As a percentage of total town population, Villa’s number of college graduates at one time was the highest in the entire province of Samar. The town has given birth to top ranking administrators in the national, regional and provincial governments. Its passion for education has developed a pool of competent educators untainted by corruption. Long before other towns in Samar and the Philippines had thought of non-governmental organizations, Villa had already the Omawas Foundation organized in the service of the less fortunate Villahanons. Two of its pillars, Jose and Nitnit Dalwatan, gave their lives in the pursuit of its vision.

Moreover, Villa, again at one time, may have been the only town in the entire island of Samar with a newsletter, “Budyong han Villa”, its untimely demise notwithstanding. Its civic and religious organizations have involved themselves in town projects, in cleaning its seashores – probably the first in the history of the entire island of Samar, admirably undertaken by a disappearing group, calling themselves “The Potentials” – in the establishment of a Museum, in the erection of a “Stairway to Heaven” of the Knights of Columbus and in the beautification of the church surroundings, a project of the Daughters of Mary Immaculate. In Metro Manila, a group of forward-looking Villahanons have banded together to flesh out the resounding and mournful call of Pope Paul VI to help the poorest of the poor, a call which was transmitted to Christendom in his earth-shaking encyclical, “Populorum Progressio”. The town’s literary tradition has produced some local writers and well known dramatists. The burning issues of Philippine society and the imperatives of economic and social justice have given birth to Villa’s fearless idealists who have consecrated their lives for the liberation of the poor from conditions of extreme poverty and exploitation.

And in places far from its shores, its sons, and daughters are recognized leaders in Filipino communities in North America and Europe.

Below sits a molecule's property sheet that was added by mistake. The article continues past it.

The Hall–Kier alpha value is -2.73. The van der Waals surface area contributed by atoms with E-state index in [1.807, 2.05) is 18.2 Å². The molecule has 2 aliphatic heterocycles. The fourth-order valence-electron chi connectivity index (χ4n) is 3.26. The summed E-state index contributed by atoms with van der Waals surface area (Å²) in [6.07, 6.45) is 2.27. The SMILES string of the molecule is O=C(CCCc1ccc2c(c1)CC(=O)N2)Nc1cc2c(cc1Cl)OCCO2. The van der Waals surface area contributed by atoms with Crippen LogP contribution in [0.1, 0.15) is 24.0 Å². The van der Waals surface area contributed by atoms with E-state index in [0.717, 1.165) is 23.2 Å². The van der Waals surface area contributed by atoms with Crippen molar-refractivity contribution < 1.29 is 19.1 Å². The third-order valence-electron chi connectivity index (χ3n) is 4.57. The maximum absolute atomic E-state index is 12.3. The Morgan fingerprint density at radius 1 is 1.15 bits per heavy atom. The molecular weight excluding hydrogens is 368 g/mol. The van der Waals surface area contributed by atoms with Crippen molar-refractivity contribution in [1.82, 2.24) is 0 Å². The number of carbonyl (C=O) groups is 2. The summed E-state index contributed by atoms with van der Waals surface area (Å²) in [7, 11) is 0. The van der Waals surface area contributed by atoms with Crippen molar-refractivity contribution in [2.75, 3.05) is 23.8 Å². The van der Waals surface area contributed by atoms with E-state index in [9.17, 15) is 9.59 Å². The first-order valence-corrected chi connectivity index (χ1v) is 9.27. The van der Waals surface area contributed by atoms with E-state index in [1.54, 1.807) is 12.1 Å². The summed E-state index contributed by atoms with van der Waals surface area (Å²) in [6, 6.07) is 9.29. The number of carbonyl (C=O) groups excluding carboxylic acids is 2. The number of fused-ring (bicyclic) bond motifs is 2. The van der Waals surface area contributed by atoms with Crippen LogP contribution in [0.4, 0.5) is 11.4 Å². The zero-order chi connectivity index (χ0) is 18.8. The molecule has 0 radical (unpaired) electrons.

“To love or to hate” … This is the moral dilemma of mankind, the tension pulling man in opposite directions. It symbolizes the dualism immanent in the universe, of pride and humility, of graciousness and vanity, of purity and corruption, of beauty and ugliness, of forgiveness and unyielding hatred.

The pearly luster of Villa is sometimes dimmed by the dirty stains of discord oozing out from the corrupted morality of extreme self-righteousness. With greater humility, understanding and compassion – in the tradition of the Sta. Rosa – Villa can become more vibrant and a model community. Giving our best and cooperating with others in civic endeavors will not diminish the greatness and nobility of our delusions. Rather, it can enhance our self-esteem and moral stature. A sense of history, compassion for the less fortunate, a concern for the welfare of future generations, and an understanding that our lives are finite, that devoting our waking hours to a flaming hatred of others is psychotic — these and others more should constitute the irreducible minimum qualities of those aspiring for community leadership.

We realize that our humanity is fraught with the intrinsic pitfalls of our weaknesses. But this should not paralyze us to inaction. In the words of Desiderata:

“As far as possible, without surrender,

be on good terms with all persons.

Speak your truth quietly and clearly;

and listen to others,

even to the dull and the ignorant;

they too have their story.

… [T]he world is full of trickery.

But let this not blind you to what virtue there is;

many persons strive for high ideals,

and everywhere life is full of heroism.”

We have to cast away our despair for Villa and our sense of helplessness. Fear and apathy exemplified by the constant refrain of “Waray kita mahihimo”, “What can we do?” should not rule our lives. We have to hope. We have to act without malice, without calculating the benefit that we can derive from our initiative. Otherwise, the alternative is horrifying for our succeeding generations.

After all, to quote the Ecclesiastes:

“There is a reason for every season under

the heavens,

A time to be born, and a time to die.

A time to weep, and a time to laugh,

A time to love, and a time to hate,

A time of war, and a time of peace.”

These immortal lines are as timeless as the stars. Harkening to them can make Villa scintillate like the Northern Star making it the beaconlight for other towns and communities. Inspired by the Sta. Rosa, as in days of yore, we can vanquish the phantoms and goblins of greed, malice, and incompetence, of pride arising from insecurity and our stone-cold hearts. Then we can shout with greater fervor:

“Maupay nga Patron ha aton ngatanan!”

But I hear a mournful crying in the wind…